Yet, this statement calls us to more than a vocal declaration.

It’s one thing to honor GOD by what we say. It’s another matter altogether to honor Him by how we live. Indeed, our actions surely do more to bring Him praise than our words. A life that reflects His character speaks far more loudly than a few eloquent sentences.

We praise GOD most authentically and most powerfully by life-choices not word-choices.

As we prepare for this Easter weekend, this final declaration of the Psalms should become the primary declaration of our lives. We choose to live differently and speak differently because of the Cross and the empty tomb. We resolve to bring GOD glory, honor, and praise despite the violence, chaos, and darkness in our lives … because Sunday’s coming.

And as we praise GOD (with all that we are) may all of creation around us do the same.

Breath Prayer for Today: “All praise to You, Lord.”

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40 Days in the Psalms – Day 37

Ps 148 – “Praise the name of GOD–he spoke the word, and creation came into being.”

Nothing in all of creation has the vocabulary — the words — that humanity enjoys. Other animals have sounds and various levels of communication, but we have words; nuanced sounds that form endless combinations of meaning. Even more, we have found ways to articulate these amazing combinations in entirely distinct language groups.

Yet, for all the wonder of words — if we stop and think about it — “the word” has suffered a great loss of confidence in recent generations. Too many words? Too many shallow words? Too many broken words? Too many manipulative words?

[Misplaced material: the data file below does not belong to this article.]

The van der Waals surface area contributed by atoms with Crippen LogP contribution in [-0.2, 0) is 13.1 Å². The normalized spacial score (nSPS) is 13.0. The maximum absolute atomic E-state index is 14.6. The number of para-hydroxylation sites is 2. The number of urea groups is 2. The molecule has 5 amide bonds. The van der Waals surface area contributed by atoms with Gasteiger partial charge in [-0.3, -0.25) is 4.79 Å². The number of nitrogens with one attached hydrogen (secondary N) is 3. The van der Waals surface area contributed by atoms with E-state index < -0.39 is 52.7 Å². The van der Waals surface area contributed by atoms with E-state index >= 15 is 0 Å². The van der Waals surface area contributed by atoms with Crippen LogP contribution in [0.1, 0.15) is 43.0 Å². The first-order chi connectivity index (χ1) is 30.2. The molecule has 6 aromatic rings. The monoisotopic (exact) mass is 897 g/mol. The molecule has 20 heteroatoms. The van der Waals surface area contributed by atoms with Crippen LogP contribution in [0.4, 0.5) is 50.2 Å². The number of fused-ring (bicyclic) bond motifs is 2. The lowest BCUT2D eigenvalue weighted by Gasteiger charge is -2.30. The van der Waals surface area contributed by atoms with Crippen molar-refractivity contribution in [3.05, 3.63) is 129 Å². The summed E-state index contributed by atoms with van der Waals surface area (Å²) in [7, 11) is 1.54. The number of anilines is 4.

WordThe Psalmist reminds us of the most elementary purpose of the word; not to communicate, but to create. God spoke, and the world came into being. He did not need pre-existent matter. “In the beginning was the Word” (John 1:1).

Our words carry the same potential and the same power in GOD’s hands — first to create; second to communicate. We’ve often lost sight of the former and resorted entirely to the latter. We most typically use words to inform, not to inspire; to instruct, not to create.

Today we have an opportunity to honor Christ with our words; to let Him take our communication and use it to produce transformation. He spoke and the world came into being. Perhaps today he’ll take our words and change the world (ever so slightly but meaningfully) for those around us.

Speak prayerfully and trust Him to do with these sounds more than we could ask or imagine.

Breath Prayer for Today: “Use my words, Lord.”

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40 Days in the Psalms – Day 36

Ps 145 – “GOD’s there, listening for all who pray, for all who pray and mean it.”

Recently, I had a low moment. Kim, my wife, and I were chatting about our day. In the middle of the conversation, I asked her a question. But, before she could give a response I flipped open my iPad and began to check my email. I know. It’s terrible. She asked, quite reasonably, “Are you listening to me?”

It can feel that way sometimes with prayer. Even in this final week of Lent, some of us may wonder if God has been nearly as attentive as we had hoped. Nearly six weeks have passed since we started Lent.

Prayer 2The Psalmist reminds us, however, that GOD is listening both for us and to us. He knows our voice, and what we say matters to Him.

Beyond that, listening implies both attentiveness and responsiveness. It’s not simply that GOD hears the sound of our voice, recognizing its pitch or tone. Rather, He concerns Himself with what we say and He responds. He is neither absent nor deaf.

Thankfully, too, it’s not our eloquence but our earnestness that moves His heart. We do not have to be wonderfully articulate. He does not require a particular prayer language of us. Just sincerity. If we mean it, it matters to Him.

Let’s finish Lent with fresh confidence and determination. Pray earnestly these last four days; believing, trusting.

Breath Prayer for Today: “Hear my heart, Lord.”